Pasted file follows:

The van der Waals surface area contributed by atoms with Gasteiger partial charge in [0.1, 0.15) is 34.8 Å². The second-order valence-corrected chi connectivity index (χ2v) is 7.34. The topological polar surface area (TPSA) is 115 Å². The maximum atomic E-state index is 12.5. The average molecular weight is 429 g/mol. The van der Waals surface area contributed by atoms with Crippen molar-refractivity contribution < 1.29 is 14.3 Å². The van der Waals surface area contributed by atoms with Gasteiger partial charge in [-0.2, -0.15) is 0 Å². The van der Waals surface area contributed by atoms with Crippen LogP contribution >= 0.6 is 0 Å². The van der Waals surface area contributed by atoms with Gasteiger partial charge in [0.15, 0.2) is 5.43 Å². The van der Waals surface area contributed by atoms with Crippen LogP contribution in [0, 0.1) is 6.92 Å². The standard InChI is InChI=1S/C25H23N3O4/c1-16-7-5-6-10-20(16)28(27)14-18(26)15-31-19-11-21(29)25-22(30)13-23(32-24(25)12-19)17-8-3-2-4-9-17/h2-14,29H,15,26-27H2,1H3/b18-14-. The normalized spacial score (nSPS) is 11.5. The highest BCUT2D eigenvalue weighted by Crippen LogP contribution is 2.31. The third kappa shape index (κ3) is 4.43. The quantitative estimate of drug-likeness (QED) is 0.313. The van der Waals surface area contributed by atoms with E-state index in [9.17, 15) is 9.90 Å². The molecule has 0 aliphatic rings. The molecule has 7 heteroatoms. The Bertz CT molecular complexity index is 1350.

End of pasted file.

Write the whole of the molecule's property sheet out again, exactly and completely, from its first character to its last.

The van der Waals surface area contributed by atoms with Gasteiger partial charge in [0.1, 0.15) is 34.8 Å². The second-order valence-corrected chi connectivity index (χ2v) is 7.34. The topological polar surface area (TPSA) is 115 Å². The maximum atomic E-state index is 12.5. The average molecular weight is 429 g/mol. The van der Waals surface area contributed by atoms with Crippen molar-refractivity contribution < 1.29 is 14.3 Å². The van der Waals surface area contributed by atoms with Gasteiger partial charge in [-0.2, -0.15) is 0 Å². The van der Waals surface area contributed by atoms with Crippen LogP contribution >= 0.6 is 0 Å². The van der Waals surface area contributed by atoms with Gasteiger partial charge in [0.15, 0.2) is 5.43 Å². The van der Waals surface area contributed by atoms with Crippen LogP contribution in [0, 0.1) is 6.92 Å². The standard InChI is InChI=1S/C25H23N3O4/c1-16-7-5-6-10-20(16)28(27)14-18(26)15-31-19-11-21(29)25-22(30)13-23(32-24(25)12-19)17-8-3-2-4-9-17/h2-14,29H,15,26-27H2,1H3/b18-14-. The normalized spacial score (nSPS) is 11.5. The highest BCUT2D eigenvalue weighted by Crippen LogP contribution is 2.31. The third kappa shape index (κ3) is 4.43. The quantitative estimate of drug-likeness (QED) is 0.313. The van der Waals surface area contributed by atoms with E-state index in [9.17, 15) is 9.90 Å². The molecule has 0 aliphatic rings. The molecule has 7 heteroatoms. The Bertz CT molecular complexity index is 1350.